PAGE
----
Aid trucks are seen at the Rafah crossing between Egypt and Gaza. (Reuters)
Aid trucks are seen at the Rafah crossing between Egypt and Gaza. (Reuters)

About 200 aid trucks, including four fuel trucks, are expected to enter Gaza on Sunday through the Kerem Shalom border crossing, Khaled Zayed, the head of the Egyptian Red Crescent Society in North Sinai, told Reuters.

Egyptian state-affiliated Al Qahera News TV shared video on social media site X of what it said were the aid trucks as they entered the crossing.

The Rafah border crossing, which was the main entry point into Gaza for humanitarian aid and commercial supplies, has been shut for almost three weeks, since Israel took control of the Palestinian side of the crossing as it stepped up its military offensive in the area on May 6.

Some food supplies bound for Gaza have begun to rot with the Rafah crossing closed.

Egypt and the US agreed on 24 May to send aid via Israel's nearby Kerem Shalom crossing until legal arrangements are made to reopen Rafah from the Palestinian side, the Egyptian presidency said.

A global hunger monitor has warned of imminent famine in parts of Gaza, home to 2.3 million people.


Tunisian President: We Refuse to Throw People in Jail for their Opinions

Tunisians block a street during a demonstration in Tunis on May 24, 2024. (Photo by Sofiene HAMDAOUI / AFP)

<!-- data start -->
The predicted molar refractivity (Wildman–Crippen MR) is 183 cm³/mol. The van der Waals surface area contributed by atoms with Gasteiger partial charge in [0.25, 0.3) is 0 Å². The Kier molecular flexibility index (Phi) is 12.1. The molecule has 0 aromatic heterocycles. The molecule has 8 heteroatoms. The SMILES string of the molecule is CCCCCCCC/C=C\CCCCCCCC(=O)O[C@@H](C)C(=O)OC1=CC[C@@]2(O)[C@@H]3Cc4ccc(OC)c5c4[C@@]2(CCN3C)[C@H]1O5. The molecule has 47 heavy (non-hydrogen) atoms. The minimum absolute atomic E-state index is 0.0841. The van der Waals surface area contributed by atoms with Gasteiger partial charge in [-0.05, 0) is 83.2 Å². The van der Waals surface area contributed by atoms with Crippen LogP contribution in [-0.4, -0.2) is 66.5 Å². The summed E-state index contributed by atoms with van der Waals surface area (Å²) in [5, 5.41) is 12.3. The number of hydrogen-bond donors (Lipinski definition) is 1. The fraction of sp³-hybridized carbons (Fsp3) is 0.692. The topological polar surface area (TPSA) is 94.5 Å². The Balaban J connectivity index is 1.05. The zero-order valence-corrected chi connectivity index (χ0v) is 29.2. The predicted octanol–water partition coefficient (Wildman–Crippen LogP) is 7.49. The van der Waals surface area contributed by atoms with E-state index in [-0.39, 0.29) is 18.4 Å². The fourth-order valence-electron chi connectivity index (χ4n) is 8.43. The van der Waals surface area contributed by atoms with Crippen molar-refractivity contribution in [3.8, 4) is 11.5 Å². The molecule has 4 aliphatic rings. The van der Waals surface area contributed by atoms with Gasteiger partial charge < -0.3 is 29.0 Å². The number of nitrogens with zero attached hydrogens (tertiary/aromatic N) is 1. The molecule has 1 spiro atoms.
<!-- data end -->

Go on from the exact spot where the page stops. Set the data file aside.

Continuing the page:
Tunisians block a street during a demonstration in Tunis on May 24, 2024. (Photo by Sofiene HAMDAOUI / AFP)
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Tunisian President: We Refuse to Throw People in Jail for their Opinions

Tunisians block a street during a demonstration in Tunis on May 24, 2024. (Photo by Sofiene HAMDAOUI / AFP)
Tunisians block a street during a demonstration in Tunis on May 24, 2024. (Photo by Sofiene HAMDAOUI / AFP)

Tunisian President Kais Saïed said he refuses to throw people in jail for their opinions, adding that the freedom of expression is enshrined in the country's charter.
During a meeting on Friday with Justice Minister Leila Jaffel, the President said, “I am fully opposed to throwing people in jail for their opinions and this is guaranteed by law, even more than in other countries”.
He said the protection of rights and freedoms is an “irreversible choice” in Tunisia. However, he rejected any foreign interference in the country’s affairs.
“We do not tolerate attempts to harm the country and tarnish its image abroad. Any interference in internal affairs is rejected,” he said, adding that Tunisia’s sovereignty is above any consideration.
Hundreds of Tunisians participated in a protest in the capital Tunis on Friday following a series of arrests of lawyers and journalists.
Protesters chanted, “Down with police repression”, “No fear, the streets are the people's.” They also raised signs that read: “No sovereignty without freedom.”
The protesters denounced what they call the “systematic crackdown on freedom of expression and public freedoms in the country.” They demanded the repeal of Decree 54 of 2022, on the fight against cybercrime.